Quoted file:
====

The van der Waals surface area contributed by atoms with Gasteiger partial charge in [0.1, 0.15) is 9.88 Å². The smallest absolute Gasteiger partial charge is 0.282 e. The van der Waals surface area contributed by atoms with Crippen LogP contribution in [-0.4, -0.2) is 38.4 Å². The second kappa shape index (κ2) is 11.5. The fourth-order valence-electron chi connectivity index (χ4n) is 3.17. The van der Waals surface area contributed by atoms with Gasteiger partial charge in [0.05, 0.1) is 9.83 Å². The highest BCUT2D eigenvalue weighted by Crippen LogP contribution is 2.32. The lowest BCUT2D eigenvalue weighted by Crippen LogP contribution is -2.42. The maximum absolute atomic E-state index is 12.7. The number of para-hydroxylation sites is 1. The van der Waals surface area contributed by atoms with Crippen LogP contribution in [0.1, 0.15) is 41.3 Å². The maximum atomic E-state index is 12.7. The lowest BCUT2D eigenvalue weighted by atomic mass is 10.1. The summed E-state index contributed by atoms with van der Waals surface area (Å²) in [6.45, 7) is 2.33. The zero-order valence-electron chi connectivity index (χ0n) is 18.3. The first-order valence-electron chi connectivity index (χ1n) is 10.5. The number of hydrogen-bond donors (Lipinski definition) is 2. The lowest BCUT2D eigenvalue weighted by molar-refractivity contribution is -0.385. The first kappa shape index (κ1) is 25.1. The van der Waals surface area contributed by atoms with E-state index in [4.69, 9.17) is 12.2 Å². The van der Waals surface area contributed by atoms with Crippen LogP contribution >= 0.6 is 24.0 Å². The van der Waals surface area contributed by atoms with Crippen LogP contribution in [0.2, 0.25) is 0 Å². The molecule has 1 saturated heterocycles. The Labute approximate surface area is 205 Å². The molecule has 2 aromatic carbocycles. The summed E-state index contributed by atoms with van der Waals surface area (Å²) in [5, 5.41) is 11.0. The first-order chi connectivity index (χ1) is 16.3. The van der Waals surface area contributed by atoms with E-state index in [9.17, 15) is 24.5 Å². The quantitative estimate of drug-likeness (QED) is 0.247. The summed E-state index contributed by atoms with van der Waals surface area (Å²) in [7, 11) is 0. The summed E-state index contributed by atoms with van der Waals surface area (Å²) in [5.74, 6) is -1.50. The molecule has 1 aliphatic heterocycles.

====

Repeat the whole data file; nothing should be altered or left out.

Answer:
The van der Waals surface area contributed by atoms with Gasteiger partial charge in [0.1, 0.15) is 9.88 Å². The smallest absolute Gasteiger partial charge is 0.282 e. The van der Waals surface area contributed by atoms with Crippen LogP contribution in [-0.4, -0.2) is 38.4 Å². The second kappa shape index (κ2) is 11.5. The fourth-order valence-electron chi connectivity index (χ4n) is 3.17. The van der Waals surface area contributed by atoms with Gasteiger partial charge in [0.05, 0.1) is 9.83 Å². The highest BCUT2D eigenvalue weighted by Crippen LogP contribution is 2.32. The lowest BCUT2D eigenvalue weighted by Crippen LogP contribution is -2.42. The maximum absolute atomic E-state index is 12.7. The number of para-hydroxylation sites is 1. The van der Waals surface area contributed by atoms with Crippen LogP contribution in [0.1, 0.15) is 41.3 Å². The maximum atomic E-state index is 12.7. The lowest BCUT2D eigenvalue weighted by atomic mass is 10.1. The summed E-state index contributed by atoms with van der Waals surface area (Å²) in [6.45, 7) is 2.33. The zero-order valence-electron chi connectivity index (χ0n) is 18.3. The first-order valence-electron chi connectivity index (χ1n) is 10.5. The number of hydrogen-bond donors (Lipinski definition) is 2. The lowest BCUT2D eigenvalue weighted by molar-refractivity contribution is -0.385. The first kappa shape index (κ1) is 25.1. The van der Waals surface area contributed by atoms with E-state index in [4.69, 9.17) is 12.2 Å². The van der Waals surface area contributed by atoms with Crippen LogP contribution >= 0.6 is 24.0 Å². The van der Waals surface area contributed by atoms with Crippen LogP contribution in [0.2, 0.25) is 0 Å². The molecule has 1 saturated heterocycles. The Labute approximate surface area is 205 Å². The molecule has 2 aromatic carbocycles. The summed E-state index contributed by atoms with van der Waals surface area (Å²) in [5, 5.41) is 11.0. The first-order chi connectivity index (χ1) is 16.3. The van der Waals surface area contributed by atoms with E-state index in [9.17, 15) is 24.5 Å². The quantitative estimate of drug-likeness (QED) is 0.247. The summed E-state index contributed by atoms with van der Waals surface area (Å²) in [7, 11) is 0. The summed E-state index contributed by atoms with van der Waals surface area (Å²) in [5.74, 6) is -1.50. The molecule has 1 aliphatic heterocycles.